Nations do not always like to recall their weaknesses and flaws even though they must do so to move forward. Americans do not like to discuss slavery or their ancestors’ treatment of Native Americans. The British seek to gloss over their excesses during the colonial era. Turks dispute to this day that genocide was attempted against Armenians in the Ottoman era. But few nations advance a rosy national narrative in an unqualified way as some Pakistanis insist on doing, not only in viewing history but also our current state.
The white man’s atrocities against Native Americans or Black slaves might not be the subject of daily discourse but it still finds its way into articles, books and movies in the United States. British scholars research, teach and publish about colonialism without fear of being branded traitors to king and country. Elsewhere, a different view of one’s own history or a critical analysis of a nation’s performance does not result in abuse of the variety that comes the way of critics in Pakistan.
The Pakistani state has long tried to force a particular narrative of history down the people’s throats and excluded from academia scholars who refuse to conform. It is as if only one set of ‘facts’ and one set of explanations of these facts would help us forge and maintain national identity. The rise of electronic and social media has widely popularised the pathology of describing citation of facts contrary to our particular national narrative as ‘anti-Pakistan.’
This hyper-patriotism is no longer limited to a conformist view of history and historic events. The mere suggestion that we might not be doing as well as we think attracts the label of being ‘negative towards Pakistan.’ It is as if a Pakistani must turn a blind eye to anything that reflects poorly on Pakistan’s image. Celebrate when we win a cricket or hockey match but do not highlight it if an international publication accuses our country of harbouring terrorists; Repeat government officials’ claims about potential economic success but do not cite figures that disprove them.
It is almost as if we want to live in our own cocoon. We will be okay if we think positively. Talk about bad scenarios, cite statistics that point to our decline, quote others on weaknesses of our foreign and security policies and our countrymen react angrily. By their logic, a Pakistani should only work on improving others’ view of Pakistan, not try to alter the substance that leads to a poor image in the first place.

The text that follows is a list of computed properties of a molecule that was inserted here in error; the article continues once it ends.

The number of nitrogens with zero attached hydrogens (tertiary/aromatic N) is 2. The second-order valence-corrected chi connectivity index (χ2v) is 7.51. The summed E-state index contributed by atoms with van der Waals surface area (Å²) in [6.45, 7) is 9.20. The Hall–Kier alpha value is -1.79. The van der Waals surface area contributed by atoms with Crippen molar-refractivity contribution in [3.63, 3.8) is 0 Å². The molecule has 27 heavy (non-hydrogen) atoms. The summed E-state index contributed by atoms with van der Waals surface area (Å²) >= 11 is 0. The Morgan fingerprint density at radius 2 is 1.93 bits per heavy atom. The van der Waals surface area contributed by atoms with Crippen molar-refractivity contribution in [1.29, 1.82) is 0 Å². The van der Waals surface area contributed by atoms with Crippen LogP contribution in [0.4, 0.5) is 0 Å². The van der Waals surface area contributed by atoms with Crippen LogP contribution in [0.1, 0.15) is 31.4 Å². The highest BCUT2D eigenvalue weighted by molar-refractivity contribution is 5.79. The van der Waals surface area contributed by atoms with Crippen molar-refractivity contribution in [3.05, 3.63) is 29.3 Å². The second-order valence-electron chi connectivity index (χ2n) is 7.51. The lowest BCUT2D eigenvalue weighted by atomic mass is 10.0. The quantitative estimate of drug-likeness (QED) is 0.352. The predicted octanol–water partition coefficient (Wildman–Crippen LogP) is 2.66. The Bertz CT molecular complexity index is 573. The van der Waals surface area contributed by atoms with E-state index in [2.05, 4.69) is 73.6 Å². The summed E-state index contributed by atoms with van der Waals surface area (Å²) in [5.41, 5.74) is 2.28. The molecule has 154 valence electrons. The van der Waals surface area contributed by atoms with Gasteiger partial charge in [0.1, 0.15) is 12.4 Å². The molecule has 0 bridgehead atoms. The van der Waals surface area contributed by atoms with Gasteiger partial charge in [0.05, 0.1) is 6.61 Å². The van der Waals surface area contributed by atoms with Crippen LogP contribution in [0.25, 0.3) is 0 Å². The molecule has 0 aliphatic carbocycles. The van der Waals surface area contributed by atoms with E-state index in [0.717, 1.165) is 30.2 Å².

On December 17, 1971, the day after ‘‘all Pakistani armed forces in Bangladesh” surrendered to “Lt General Jagjit Singh Aurora, GOC-in-C of the Indian and Bangladesh forces in the eastern theatre’’ according to the ‘instrument of surrender,’ none of Pakistan’s newspapers reported the surrender. Radio Pakistan had announced four days earlier that ‘‘the question of any surrender is ruled out because our troops are determined to lay down their lives.’’
The official statement on the momentous event comprised a total of 27 words. It read, ‘‘Latest reports indicate that following an arrangement between the local commanders of India and Pakistan, fighting has ceased in East Pakistan and the Indian troops have entered Dhaka.’’
The nation could not avoid facing the loss of more than half the country’s population and almost half its territory forever. But those in charge of the country’s fortunes at the time wanted to break bad news gently. In other matters, where the people might not find the facts out easily, keeping the bad news out of headlines is easier. Maintaining national morale and pride are often deemed more important than facing harsh realities.
The country might be served better by allowing reality to become part of national discourse, as is the case in most countries. Admittedly, nations need to feel good about themselves but those who talk about what went wrong or is likely to go wrong need not be dismissed as negative thinkers or anti-national. They are the much necessary antidote to contrived positivity and they make self-examination and self-correction possible.
Thus, it is important to remember every time we are in a self-congratulatory mood that we are the sixth largest nation in the world by population but only 26th by size of GDP on PPP basis and 42nd in nominal GDP. We have the world’s sixth largest nuclear arsenal and eight largest army. But our ranking in global firepower stands at 17th and Pakistan performs poorly in most non-military indices. Pakistan ranks 146 out of 187 countries in the world on the Human Development Index, which measures health, standard of living, and education.
The World Economic Forum’s Global Competitiveness Report ranks Pakistan’s primary education at 136 out of 144 countries. Pakistan’s higher education ranking is 98 out of 144 while in math and science education our ranking is 104 out of 144. DHL’s Global Connectedness Index places Pakistan at 114 out of 140 countries. This shows Pakistan less connected globally than many countries poorer than itself. Should we just feel good or start discussing our failings before figuring out how to rectify them?